There are several things you want to look at when choosing a bike for a bicycle tour. A touring bike is a certain type of bicycle, but it can also be any bike that you can outfit for bicycle touring. In the end you will see that buying a bike with certain features, and with touring in mind, from the very beginning will give you a much better experience on your bike tour than trying to convert a bike that was never intended for the job.
General Touring Bicycle Requirements
You want a bike that is reliable and strong. Look for components that are simple, easily available and not expensive to repair or replace while on tour. You need a bike that you feel confident will carry you from day to day towards your destination. Obviously things can go wrong with any bike on any tour, but choosing the right bicycle and components will bolster your confidence while traveling.
Choose a bike that can be repaired easily if something were to go wrong. An example is that having a heavier steel frame can be repaired on the side of the road with a portable welder on the backside of nowhere, whereas a lightweight carbon fiber frame will cost hundreds, if not thousands, of dollars to replace. And, that is only if you can get one delivered to you.
Touring Bicycle Frame
Choose a frame that is both strong and flexible. While aluminum is strong, it is very rigid. It is more likely to break than it is to flex under a heavy load. Aluminum is lighter than steel, but it is not as easy to repair. If you are buying a new touring bike from a store most will be a chromoly steel. That is steel with chromium and molybdenum mixed in for strength and flexibility.
A touring bicycle frame is notably longer than a standard mountain bike which is longer than a racing bike. This allows for good clearance between your feet and panniers. Longer bikes are also more comfortable over extended time in the saddle because of its flexibility. The longer wheelbase gives the bike more stability and better handling when loaded down.
Choose a frame that is the right size for your body. A bike shop will be able to tell you what size frame is right for you. This is usually about the length of your inseam minus 10". Also choose a frame that has a standard diamond geometry.
A good frame can last for many years and is the basics of any bike construction. If you have to save money on the fancy components and accessories to get started, at least put as much money as you can afford to get the right frame for you. Other accessories can be upgraded over time if necessary.
Touring Bicycle Wheels and Tires
Choose wheels that are strong and built for touring. This may mean that there are more spokes than a standard bike (from 36 spokes up to 48). The spokes may also be thicker.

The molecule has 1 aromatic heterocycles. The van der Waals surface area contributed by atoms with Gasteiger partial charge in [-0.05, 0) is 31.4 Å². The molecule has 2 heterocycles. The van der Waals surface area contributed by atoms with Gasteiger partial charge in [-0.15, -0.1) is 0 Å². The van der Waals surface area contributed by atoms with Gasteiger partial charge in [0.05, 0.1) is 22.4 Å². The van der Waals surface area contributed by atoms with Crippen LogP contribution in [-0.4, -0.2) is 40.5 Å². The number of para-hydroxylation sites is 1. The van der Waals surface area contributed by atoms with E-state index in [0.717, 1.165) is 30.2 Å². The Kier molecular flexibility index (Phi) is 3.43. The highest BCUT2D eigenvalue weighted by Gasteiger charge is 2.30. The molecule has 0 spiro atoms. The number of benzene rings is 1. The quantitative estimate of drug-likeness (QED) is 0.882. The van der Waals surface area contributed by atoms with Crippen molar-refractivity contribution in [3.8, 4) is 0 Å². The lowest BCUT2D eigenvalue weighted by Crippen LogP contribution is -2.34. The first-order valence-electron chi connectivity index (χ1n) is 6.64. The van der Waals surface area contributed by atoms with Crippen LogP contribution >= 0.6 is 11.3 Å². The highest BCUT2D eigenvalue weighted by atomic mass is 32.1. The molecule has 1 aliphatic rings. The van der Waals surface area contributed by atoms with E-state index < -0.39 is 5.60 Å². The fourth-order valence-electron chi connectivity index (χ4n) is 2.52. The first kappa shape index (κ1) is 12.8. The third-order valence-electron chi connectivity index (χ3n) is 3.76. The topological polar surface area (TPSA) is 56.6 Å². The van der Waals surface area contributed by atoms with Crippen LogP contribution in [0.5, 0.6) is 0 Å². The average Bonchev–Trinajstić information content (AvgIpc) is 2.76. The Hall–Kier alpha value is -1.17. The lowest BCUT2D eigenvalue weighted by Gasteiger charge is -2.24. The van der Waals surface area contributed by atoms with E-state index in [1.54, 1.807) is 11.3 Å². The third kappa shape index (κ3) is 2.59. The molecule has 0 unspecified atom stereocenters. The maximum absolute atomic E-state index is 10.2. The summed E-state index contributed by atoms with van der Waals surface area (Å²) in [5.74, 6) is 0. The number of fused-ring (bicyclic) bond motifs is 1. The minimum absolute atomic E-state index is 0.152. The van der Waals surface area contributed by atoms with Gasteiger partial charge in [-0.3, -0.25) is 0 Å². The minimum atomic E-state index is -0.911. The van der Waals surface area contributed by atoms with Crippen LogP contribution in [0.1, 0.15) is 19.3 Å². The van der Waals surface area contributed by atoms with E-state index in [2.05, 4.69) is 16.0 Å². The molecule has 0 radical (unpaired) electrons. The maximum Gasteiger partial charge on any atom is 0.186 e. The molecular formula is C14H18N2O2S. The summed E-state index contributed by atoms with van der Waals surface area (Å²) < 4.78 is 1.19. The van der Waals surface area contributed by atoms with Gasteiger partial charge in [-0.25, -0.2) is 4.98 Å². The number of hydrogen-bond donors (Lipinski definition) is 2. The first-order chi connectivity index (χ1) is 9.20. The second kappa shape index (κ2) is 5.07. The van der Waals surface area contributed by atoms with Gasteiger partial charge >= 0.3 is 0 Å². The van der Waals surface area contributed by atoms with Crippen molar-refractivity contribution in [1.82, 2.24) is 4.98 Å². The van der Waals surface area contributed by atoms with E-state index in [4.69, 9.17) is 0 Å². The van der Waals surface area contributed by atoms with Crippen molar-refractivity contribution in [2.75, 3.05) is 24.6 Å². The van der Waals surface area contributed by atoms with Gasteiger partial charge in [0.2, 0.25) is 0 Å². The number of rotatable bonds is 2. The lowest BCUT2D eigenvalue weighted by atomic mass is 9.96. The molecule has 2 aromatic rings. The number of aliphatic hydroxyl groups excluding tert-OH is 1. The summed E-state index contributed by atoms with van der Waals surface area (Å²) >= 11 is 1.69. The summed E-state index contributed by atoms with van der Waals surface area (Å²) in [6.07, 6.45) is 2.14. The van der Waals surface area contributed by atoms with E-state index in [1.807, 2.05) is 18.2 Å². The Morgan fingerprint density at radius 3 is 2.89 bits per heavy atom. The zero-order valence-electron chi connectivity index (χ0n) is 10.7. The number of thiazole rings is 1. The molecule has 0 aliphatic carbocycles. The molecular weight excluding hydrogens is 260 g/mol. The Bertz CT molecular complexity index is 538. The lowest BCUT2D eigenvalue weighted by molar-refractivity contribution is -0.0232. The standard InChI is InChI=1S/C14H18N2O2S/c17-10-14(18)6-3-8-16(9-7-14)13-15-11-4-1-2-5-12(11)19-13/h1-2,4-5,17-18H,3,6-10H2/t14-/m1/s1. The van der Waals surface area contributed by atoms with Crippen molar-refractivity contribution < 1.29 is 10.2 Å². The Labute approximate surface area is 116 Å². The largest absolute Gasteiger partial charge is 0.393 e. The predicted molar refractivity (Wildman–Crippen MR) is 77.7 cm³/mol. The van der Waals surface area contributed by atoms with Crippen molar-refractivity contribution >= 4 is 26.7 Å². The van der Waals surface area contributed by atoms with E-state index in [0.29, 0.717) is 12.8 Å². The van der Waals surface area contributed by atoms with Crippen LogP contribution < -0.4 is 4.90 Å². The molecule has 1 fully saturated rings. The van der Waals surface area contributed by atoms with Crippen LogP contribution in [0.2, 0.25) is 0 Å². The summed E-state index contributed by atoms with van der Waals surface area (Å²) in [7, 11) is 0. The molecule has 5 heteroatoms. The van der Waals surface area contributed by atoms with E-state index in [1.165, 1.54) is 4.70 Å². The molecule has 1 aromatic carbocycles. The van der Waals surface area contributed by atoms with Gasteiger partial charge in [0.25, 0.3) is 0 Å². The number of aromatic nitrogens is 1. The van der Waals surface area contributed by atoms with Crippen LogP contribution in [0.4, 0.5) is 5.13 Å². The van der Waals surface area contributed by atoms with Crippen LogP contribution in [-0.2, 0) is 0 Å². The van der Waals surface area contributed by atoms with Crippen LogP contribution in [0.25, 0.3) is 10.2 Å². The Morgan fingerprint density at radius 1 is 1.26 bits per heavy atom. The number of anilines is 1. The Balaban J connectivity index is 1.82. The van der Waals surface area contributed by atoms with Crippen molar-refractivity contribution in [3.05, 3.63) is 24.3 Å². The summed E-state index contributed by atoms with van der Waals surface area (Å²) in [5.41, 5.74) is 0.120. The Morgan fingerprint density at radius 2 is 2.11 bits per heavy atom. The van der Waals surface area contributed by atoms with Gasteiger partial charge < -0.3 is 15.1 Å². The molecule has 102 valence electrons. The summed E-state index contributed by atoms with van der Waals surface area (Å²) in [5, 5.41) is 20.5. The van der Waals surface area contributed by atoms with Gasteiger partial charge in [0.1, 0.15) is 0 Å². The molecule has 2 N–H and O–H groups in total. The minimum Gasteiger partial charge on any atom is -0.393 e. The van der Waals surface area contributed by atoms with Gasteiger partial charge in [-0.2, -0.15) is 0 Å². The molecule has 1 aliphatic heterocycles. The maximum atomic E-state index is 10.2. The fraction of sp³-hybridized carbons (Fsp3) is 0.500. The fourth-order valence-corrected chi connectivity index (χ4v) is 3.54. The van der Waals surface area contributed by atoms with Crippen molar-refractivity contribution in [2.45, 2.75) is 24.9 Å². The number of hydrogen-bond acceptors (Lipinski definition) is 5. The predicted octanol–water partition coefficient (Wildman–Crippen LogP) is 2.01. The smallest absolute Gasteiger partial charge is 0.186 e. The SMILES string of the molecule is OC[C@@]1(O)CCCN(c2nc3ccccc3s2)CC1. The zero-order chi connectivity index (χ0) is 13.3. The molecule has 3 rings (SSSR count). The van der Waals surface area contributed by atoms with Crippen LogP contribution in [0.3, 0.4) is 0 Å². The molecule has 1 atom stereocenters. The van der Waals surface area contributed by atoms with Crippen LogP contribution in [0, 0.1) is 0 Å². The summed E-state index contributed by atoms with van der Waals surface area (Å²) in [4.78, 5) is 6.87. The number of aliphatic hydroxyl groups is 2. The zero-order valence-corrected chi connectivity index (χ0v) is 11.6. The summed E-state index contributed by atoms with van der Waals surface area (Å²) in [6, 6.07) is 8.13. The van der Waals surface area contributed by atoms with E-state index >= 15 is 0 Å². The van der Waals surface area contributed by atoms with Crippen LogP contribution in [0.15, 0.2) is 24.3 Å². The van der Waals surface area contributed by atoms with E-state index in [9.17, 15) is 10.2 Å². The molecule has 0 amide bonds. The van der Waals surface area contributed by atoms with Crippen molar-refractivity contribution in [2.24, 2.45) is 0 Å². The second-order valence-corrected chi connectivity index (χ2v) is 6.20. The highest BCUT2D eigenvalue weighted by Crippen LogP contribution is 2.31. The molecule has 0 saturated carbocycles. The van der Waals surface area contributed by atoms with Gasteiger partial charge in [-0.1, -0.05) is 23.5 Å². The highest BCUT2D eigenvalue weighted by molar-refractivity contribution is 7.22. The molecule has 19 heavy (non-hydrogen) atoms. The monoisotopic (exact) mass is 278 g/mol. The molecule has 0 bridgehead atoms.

There are two main wheel sizes four touring bikes: 700c and 26". The 700c wheels are popular and easy to find in the United States, Europe and Australia. However you may have trouble finding a replacement wheel if you plan to travel outside of those countries or happen to be in remote places needing a new wheel. The 26" wheel is standard around the world and is easy to find in an emergency. If your bicycle touring will be confined to countries where 700c wheels are available then that is certainly the preferred size. The larger 700c wheels roll easier than smaller wheels.
While no one likes to pay a lot of money for their tires, consider that a good set of tires can last for many more miles than a cheaper set. Puncture resistant Kevlar lined tires are available. These are not completely puncture proof, but they give good protection while cutting down on bulk and weight.
Touring Bicycle Components and Add-ons
If a bicycle is made for touring there will be plenty of places to attach racks and water bottles. These are usually brazed on connection points near the chainstays, seatstays and wheel dropouts. Most will be sold with racks, but if not, you need to be able to attach both a rear and front rack. This is where converting a bike that was designed for a different purpose begins to fall down as a touring bike.
Simplicity in components is important. Having an older style friction shifter on the down tubes is preferable to the newer "click" shifters built into the brake levers. The more complicated a system is, the less likely even well-equipped bike shops in developing nations will be able to repair your ride.
The call for simplicity goes for the braking system too. Rim brakes are simpler than disc brakes. And cantilever are simpler than caliper. There are many newer touring bikes being sold with disc brakes. Unless you are doing light touring, these should be avoided. Disc brakes provide more stopping power but also put much more stress on the spokes, hubs and wheels. This is even a greater problem the heavier your load.
You should choose a bike saddle that works well for you. Keep in mind that you will be sitting on it for many hours a day. Your touring bike should also have bike fenders. It only takes riding in the rain one time to realize the weight savings of not having fenders is not worth the muddy mess you will be.
Touring bikes should have drop handlebars. These are the type of bars seen on racing bikes. Drop bars allow you to use many different hand positions which keep your hands from getting cramped and potentially suffering paralysis of the ulnar nerve. Drop bars allow you to change hand positions often.
These suggestions should help you find the best bike for your bicycle touring adventures. As you prepare to buy a bike and do your first bike tour, you will be helped by reading good books and asking lots of questions from other tourists.